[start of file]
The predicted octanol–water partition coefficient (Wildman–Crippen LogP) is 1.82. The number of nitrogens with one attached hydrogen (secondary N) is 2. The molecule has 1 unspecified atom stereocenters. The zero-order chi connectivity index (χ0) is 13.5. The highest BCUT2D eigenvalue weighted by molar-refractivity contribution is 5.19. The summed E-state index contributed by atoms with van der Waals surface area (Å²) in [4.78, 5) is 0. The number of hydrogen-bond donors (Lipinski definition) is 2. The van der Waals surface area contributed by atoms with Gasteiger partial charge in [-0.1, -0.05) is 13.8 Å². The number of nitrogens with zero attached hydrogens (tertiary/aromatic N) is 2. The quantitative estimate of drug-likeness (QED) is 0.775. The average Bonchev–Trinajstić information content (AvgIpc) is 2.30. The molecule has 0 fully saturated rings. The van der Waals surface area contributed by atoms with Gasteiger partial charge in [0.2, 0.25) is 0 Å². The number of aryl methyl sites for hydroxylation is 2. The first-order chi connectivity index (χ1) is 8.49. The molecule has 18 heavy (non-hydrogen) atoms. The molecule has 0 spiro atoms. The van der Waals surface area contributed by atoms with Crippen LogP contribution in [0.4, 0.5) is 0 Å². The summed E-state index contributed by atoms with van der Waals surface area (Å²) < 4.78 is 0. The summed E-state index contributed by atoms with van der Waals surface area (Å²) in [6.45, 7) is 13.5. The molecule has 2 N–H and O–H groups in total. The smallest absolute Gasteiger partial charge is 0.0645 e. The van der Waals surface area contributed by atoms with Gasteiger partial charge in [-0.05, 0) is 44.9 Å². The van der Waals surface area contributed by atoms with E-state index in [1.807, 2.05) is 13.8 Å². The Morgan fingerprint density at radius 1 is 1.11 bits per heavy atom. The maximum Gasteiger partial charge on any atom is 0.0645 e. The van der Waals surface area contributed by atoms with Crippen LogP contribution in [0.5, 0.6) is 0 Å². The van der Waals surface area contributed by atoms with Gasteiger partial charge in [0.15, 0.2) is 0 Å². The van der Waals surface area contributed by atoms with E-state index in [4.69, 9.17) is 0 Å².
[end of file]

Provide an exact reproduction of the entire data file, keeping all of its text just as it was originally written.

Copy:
The predicted octanol–water partition coefficient (Wildman–Crippen LogP) is 1.82. The number of nitrogens with one attached hydrogen (secondary N) is 2. The molecule has 1 unspecified atom stereocenters. The zero-order chi connectivity index (χ0) is 13.5. The highest BCUT2D eigenvalue weighted by molar-refractivity contribution is 5.19. The summed E-state index contributed by atoms with van der Waals surface area (Å²) in [4.78, 5) is 0. The number of hydrogen-bond donors (Lipinski definition) is 2. The van der Waals surface area contributed by atoms with Gasteiger partial charge in [-0.1, -0.05) is 13.8 Å². The number of nitrogens with zero attached hydrogens (tertiary/aromatic N) is 2. The quantitative estimate of drug-likeness (QED) is 0.775. The average Bonchev–Trinajstić information content (AvgIpc) is 2.30. The molecule has 0 fully saturated rings. The van der Waals surface area contributed by atoms with Gasteiger partial charge in [0.2, 0.25) is 0 Å². The number of aryl methyl sites for hydroxylation is 2. The first-order chi connectivity index (χ1) is 8.49. The molecule has 18 heavy (non-hydrogen) atoms. The molecule has 0 spiro atoms. The van der Waals surface area contributed by atoms with Crippen LogP contribution in [0.4, 0.5) is 0 Å². The summed E-state index contributed by atoms with van der Waals surface area (Å²) < 4.78 is 0. The summed E-state index contributed by atoms with van der Waals surface area (Å²) in [6.45, 7) is 13.5. The molecule has 2 N–H and O–H groups in total. The smallest absolute Gasteiger partial charge is 0.0645 e. The van der Waals surface area contributed by atoms with Gasteiger partial charge in [-0.05, 0) is 44.9 Å². The van der Waals surface area contributed by atoms with E-state index in [1.807, 2.05) is 13.8 Å². The Morgan fingerprint density at radius 1 is 1.11 bits per heavy atom. The maximum Gasteiger partial charge on any atom is 0.0645 e. The van der Waals surface area contributed by atoms with Crippen LogP contribution in [0.5, 0.6) is 0 Å². The van der Waals surface area contributed by atoms with Gasteiger partial charge in [0.15, 0.2) is 0 Å². The van der Waals surface area contributed by atoms with E-state index in [4.69, 9.17) is 0 Å².